The High School Weight Conundrum

So, I’m down to 242lbs. This was a weight I was at in High School. The unfortunate bit about that is that: I was fat in high school.

Looking in the mirror shows one major thing: while I’ve lost a TON of weight (nearly 60lbs since June and over 80 since my worst) I’m still pretty fat. My goal weight of 225lbs looks totally achievable now (and soon) but the problem is: I don’t think that’s enough. I’m still be-tittled… my gut is still there.

It’s all “Better” but it’s not “Great”. There’s a lot more work to be done. Specifically: exercise.


8 thoughts on “The High School Weight Conundrum

  1. L Eaton says:

    It’s not quite a conundrum. It’s progress. And “great” is something that takes time…nothing “great” is achieved briefly. Overcoming a life of weight issues is best tackled in stages.

    I’d think more about getting to your goal weight, finding stability (that is, it’s not enough to meet the weight but to hold it fairly effortlessly for a sustained while). You need to allow your body to “catch up” as it is, because it has been completely transformed in a very short period of time (consider that you’ve lost about 1/4 your body weight in less than 1/2 year; that’s a substantive change that you are likely going to need to get more familiar with; everything from your balance to your metabolism to even your thinking is likely to have been effected in some way.

    • Jared says:

      The drastic loss of weight is actually one of my reasons for avoiding heavy exercise and focusing on just being more mobile. I was more afraid of losing weight so quickly that it shocked my system. Even 60lbs in 4 months is SIGNIFICANT and could be considered dangerous by some. My doctor wanted me to 247 by the end of October. If this keeps up, I’ll be 237 by the time I see him.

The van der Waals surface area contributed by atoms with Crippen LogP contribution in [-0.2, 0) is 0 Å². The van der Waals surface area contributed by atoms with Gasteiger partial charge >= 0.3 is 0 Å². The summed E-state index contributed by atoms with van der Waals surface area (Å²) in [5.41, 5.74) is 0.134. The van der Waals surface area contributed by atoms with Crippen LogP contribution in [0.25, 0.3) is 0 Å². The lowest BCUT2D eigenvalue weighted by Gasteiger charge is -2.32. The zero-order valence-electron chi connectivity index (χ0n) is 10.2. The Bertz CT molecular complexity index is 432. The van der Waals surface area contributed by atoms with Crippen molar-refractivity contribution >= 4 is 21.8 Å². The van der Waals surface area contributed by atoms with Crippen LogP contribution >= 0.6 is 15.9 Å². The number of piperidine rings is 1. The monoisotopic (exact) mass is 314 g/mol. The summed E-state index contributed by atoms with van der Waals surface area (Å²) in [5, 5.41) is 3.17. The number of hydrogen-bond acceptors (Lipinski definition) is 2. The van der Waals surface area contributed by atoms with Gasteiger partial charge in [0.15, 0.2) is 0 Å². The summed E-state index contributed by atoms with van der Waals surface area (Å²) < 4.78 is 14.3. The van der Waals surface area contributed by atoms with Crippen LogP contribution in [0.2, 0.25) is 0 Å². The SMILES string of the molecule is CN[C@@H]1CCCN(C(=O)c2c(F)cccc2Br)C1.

• L Eaton says:

        Glad to hear you’re keeping that in mind. That only reinforces the fact that what you’re facing is not a “conundrum”–but just meeting your first goal; feeling accomplished, and deciding what’s the next mountain to climb (maybe literally–hahaha) might be 🙂

      • Jared says:

        The conundrum comes from thinking the thought “I wish I weighed what I weighed in high school” doesn’t quite work when you were a fat piece of shit in high school too 🙂

  2. New John says:

    Congrats on the achievement, Jared. Keep up the good work.

    I’ve spent a lot of time trying to re-figure my goals, as well. I’ve hit my goal weight, but I’m still unhappy with my body composition: I need to adjust my body fat / lean mass proportions.

    That and I need to get stronger and increase my work capacity. All in good time.

    But I think our shared approach makes sense: focus on dropping weight *first* and then on reapportioning fat v. muscle. In my experience, trying to do both at the same time just leads to frustration.

    Then again, YMMV.

    Work smart and work strong,

    New John

  3. James Dunham says:

    sounds like you are doing great!
    keep it up.

    even once you reach 225, you were once much heavier therefore you ARE going to have extra skin, and you will still have some flab under the surface. try not to get discouraged about that. it will take time for the skin and flab to tighten up. but eventually you will get to where you really do want/need to exercise to get all the fat stores burnt out and to get some bigger muscles put in place.

    -diet (which you are totally destroying)
    -walking (which you seem to be getting in)
    -lift weights, hard and a couple times a week (this will be the step that knocks those moobs out)

  4. Kathi says:

    You’ve really come a long way. You’re eating better. You’ve come up with solutions to eating at work. You are finding ways to enjoy yourself with your family that don’t revolve around eating or drinking to excess. Of course we all wish we hadn’t strayed so far off course in our earlier years that we’d have to work so hard to reverse it now. But buck up, Buttercup. I’m almost 60 and there’s no amount of surgery that’s gonna put my stuff back in place. And no amount of self-pity that can change your past. Leave it in the past and don’t let it derail your future. Find some inspirational folks like Stacy Toth to give you some perspective. You can do this. You’ll be a powerful role model for your son, even if there’s some saggy skin.

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